Monthly Archives: September 2015
I spent most of the weekend outside. Winter is coming. There aren’t that many lovely weekends left in the year. Last weekend was definitely one of them. It was warm, dry, there was a good breeze. The evenings cooled off, but didn’t get cold. Perfect weather for being outdoors.
Saturday was the community equinox ritual we often attend. I’ve blogged about it in the past. (Autumn, Darkness, Harvest, Balance – Wow I’ve been doing this for a long time!) I had Orion along so there is the additional piece about pushing him on uneven ground. I used to have to be sure I had someone else there who I could count on to help. Not so much this year. I made all the trips from the car (Orion, Pot luck cooler, Pot luck crock pot, Lawn chair and blankets) all by myself.
It was good to catch up with some old friends. It was also nice to have a community willing to share a dessert – so I could have a bite rather than throwing out most of a piece. The buffet table is still a challenge for me, but I have found that if I fill one plate (with an eye for both Orion and I) and then split it into two at the table I do better.
We were there most of the afternoon and late into the evening. Sat around the fire talking, watched the dancers and listened to the drummers in the background. The moon was high, the night was clear and the wooded grove a pleasant cathedral.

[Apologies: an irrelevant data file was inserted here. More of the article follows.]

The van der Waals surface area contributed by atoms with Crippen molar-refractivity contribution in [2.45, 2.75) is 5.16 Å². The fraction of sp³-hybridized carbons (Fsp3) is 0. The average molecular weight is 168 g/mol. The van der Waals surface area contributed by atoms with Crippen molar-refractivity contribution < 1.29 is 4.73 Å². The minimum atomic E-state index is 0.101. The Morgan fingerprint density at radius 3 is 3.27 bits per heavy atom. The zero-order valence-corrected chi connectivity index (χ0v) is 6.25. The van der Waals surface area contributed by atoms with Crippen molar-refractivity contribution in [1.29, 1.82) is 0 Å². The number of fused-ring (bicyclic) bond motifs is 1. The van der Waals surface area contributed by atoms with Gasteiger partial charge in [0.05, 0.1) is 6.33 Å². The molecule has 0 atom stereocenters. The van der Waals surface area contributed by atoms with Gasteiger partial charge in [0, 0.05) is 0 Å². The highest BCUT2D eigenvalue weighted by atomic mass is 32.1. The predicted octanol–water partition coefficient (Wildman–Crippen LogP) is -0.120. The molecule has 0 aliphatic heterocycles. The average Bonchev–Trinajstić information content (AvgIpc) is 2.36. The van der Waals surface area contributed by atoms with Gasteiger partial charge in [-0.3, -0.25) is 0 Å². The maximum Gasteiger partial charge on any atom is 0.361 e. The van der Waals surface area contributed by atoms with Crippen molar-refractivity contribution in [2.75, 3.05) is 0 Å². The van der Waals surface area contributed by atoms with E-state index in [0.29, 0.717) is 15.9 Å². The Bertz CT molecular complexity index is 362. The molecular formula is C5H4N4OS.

Sunday Karina took me off to the Minnesota Renaissance Festival. We didn’t get there for the first cannon, that’s about the time she picked me up. We didn’t stay to the last cannon (hoping that leaving 5 min. early would help get out of the parking lot.) But we spent much of the day wandering around the festival.
The last time I was at the Ren Faire I was with a friend who was looking at knee replacement surgery. Neither one of us was moving very far or very fast. We took all day to circle the grounds one time through. We traveled from one bench to the next. This time was a very different story. We did sit down a few times to eat, grab a drink, or see a show. Mostly we were on our feet, back and forth across the entire park.
We had another beautiful day, warm with a breeze. We saw friends working at the festival as well as running into a few just visiting. Karina ate, and I nibbled off of what she got, so I didn’t struggle much with the food. The highlight of the day was visiting with the Morris Dancers. These guys are all friends of my daughters from when she was a waitress. They are a warm and welcoming bunch. They brought us up on the stage for one dance, and Karina even joined them in another.